Sure.. I always quote Alan Brosnan from TEES, who says that if you shoot 1000 rounds in a day and you miss the X-ring with one shot... that was your one opportunity to learn from.
At any rate, I understand what you are saying and agree that we have to learn from mistakes.. mine here was certainly not taking a closer look at how the photos would be viewed and not staging the recreation properly.
As a side note, I had to call "SAFE" today to stop an active Force-on-Force because a student had jammed a gun muzzle (sim) between my throat guard and helmet and was about to stamp my chin with a UTM round. During the Extreme Close Quarters Shooting courses at VTC, there is no way to abide by standard "acceptable distance" protocols and actually train realistically. My students love the course, it is probably our most popular offering, it is generating most of the interest from the high end military students we have and is not likely to go away because I am concerned about how others might view the safety protocols. They satisfy me, the owner of the facility, our insurance people and the students, how they look to a third party isn't a good litmus test.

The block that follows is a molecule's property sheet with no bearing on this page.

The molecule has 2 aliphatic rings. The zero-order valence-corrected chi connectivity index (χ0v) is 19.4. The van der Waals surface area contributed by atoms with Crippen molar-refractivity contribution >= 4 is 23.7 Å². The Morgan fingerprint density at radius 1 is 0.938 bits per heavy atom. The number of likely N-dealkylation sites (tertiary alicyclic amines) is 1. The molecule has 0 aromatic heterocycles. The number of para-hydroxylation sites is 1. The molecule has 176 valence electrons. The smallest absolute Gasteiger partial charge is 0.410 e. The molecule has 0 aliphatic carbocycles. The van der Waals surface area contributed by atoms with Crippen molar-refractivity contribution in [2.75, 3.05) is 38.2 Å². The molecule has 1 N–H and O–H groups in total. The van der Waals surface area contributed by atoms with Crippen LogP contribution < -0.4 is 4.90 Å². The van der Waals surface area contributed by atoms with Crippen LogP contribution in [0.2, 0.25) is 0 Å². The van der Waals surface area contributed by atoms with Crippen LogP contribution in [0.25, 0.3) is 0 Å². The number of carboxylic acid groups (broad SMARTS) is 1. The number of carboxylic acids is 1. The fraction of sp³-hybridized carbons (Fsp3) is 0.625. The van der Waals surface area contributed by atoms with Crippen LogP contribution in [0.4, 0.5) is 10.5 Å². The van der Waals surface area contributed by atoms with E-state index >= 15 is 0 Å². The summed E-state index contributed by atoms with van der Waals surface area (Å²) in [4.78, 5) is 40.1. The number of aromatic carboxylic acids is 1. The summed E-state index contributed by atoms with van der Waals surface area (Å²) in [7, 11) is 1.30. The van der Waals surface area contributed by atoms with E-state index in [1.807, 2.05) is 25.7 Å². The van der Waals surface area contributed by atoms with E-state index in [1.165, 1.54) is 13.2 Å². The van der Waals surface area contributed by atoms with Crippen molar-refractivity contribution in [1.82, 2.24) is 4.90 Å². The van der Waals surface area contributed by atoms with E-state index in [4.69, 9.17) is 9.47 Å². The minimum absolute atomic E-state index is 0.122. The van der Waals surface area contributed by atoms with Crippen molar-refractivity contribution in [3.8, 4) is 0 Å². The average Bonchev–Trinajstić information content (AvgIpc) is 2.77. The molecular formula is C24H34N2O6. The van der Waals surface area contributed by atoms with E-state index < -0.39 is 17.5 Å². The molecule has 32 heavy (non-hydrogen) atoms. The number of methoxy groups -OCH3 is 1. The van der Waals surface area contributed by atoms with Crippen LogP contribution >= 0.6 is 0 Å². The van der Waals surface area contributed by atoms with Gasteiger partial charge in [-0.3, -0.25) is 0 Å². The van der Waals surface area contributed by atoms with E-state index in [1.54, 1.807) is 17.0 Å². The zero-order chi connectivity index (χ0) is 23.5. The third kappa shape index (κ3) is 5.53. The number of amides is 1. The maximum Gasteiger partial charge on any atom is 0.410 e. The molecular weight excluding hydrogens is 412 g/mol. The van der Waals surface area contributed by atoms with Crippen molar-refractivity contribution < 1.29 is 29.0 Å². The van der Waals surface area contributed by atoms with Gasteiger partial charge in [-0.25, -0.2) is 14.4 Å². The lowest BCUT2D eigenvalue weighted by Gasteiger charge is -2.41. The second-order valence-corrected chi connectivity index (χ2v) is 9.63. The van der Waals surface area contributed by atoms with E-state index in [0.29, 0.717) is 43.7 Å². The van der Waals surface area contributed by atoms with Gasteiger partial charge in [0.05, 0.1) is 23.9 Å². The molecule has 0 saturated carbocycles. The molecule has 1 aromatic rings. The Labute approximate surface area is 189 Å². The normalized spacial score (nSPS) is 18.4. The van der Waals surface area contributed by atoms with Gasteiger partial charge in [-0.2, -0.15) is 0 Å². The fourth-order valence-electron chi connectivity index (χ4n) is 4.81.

Thanks for reminding us, on the magazine side, that we should consider explaining or avoiding inconsistencies with the "status quo."
I just re-read your post, particularly the part about "an eye toward future oversight/second guessing" and should mention that I think training NEEDS to be developed for what happens in the street or during any critiical incident, not for what happens in court. Our duty is to make people safer, not to make them (or our training) court-proof. This is not "better to be judged by 12 than carried by 6" bravado.... Politically Prepared Combatives Training that worries about court and cost before lives and effectiveness gets people hurt by causing hesitation, inefficiency and delayed response to in real situations.